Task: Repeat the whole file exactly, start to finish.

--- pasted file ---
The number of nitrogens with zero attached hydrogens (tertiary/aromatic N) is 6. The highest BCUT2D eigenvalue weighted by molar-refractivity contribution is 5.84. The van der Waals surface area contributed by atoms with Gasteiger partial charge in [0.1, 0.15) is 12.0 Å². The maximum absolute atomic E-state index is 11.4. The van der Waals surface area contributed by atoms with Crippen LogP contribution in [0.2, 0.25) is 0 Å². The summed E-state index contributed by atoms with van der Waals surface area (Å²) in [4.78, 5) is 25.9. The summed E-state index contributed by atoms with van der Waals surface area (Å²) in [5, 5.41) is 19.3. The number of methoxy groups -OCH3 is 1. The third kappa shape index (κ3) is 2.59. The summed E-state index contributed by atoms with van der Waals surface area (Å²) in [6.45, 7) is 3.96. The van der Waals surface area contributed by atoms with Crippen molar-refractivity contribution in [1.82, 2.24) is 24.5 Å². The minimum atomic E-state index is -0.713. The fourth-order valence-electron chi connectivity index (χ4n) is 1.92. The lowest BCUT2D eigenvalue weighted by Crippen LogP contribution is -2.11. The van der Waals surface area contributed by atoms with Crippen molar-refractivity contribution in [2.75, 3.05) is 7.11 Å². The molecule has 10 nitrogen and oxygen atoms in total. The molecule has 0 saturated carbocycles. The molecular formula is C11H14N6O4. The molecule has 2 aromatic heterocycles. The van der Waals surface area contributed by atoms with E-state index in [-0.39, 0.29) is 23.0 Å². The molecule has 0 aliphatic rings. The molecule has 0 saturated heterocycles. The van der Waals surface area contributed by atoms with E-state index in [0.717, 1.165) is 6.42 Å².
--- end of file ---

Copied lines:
The number of nitrogens with zero attached hydrogens (tertiary/aromatic N) is 6. The highest BCUT2D eigenvalue weighted by molar-refractivity contribution is 5.84. The van der Waals surface area contributed by atoms with Gasteiger partial charge in [0.1, 0.15) is 12.0 Å². The maximum absolute atomic E-state index is 11.4. The van der Waals surface area contributed by atoms with Crippen LogP contribution in [0.2, 0.25) is 0 Å². The summed E-state index contributed by atoms with van der Waals surface area (Å²) in [4.78, 5) is 25.9. The summed E-state index contributed by atoms with van der Waals surface area (Å²) in [5, 5.41) is 19.3. The number of methoxy groups -OCH3 is 1. The third kappa shape index (κ3) is 2.59. The summed E-state index contributed by atoms with van der Waals surface area (Å²) in [6.45, 7) is 3.96. The van der Waals surface area contributed by atoms with Crippen molar-refractivity contribution in [1.82, 2.24) is 24.5 Å². The minimum atomic E-state index is -0.713. The fourth-order valence-electron chi connectivity index (χ4n) is 1.92. The lowest BCUT2D eigenvalue weighted by Crippen LogP contribution is -2.11. The van der Waals surface area contributed by atoms with Crippen molar-refractivity contribution in [2.75, 3.05) is 7.11 Å². The molecule has 10 nitrogen and oxygen atoms in total. The molecule has 0 saturated carbocycles. The molecular formula is C11H14N6O4. The molecule has 2 aromatic heterocycles. The van der Waals surface area contributed by atoms with E-state index in [-0.39, 0.29) is 23.0 Å². The molecule has 0 aliphatic rings. The molecule has 0 saturated heterocycles. The van der Waals surface area contributed by atoms with E-state index in [0.717, 1.165) is 6.42 Å².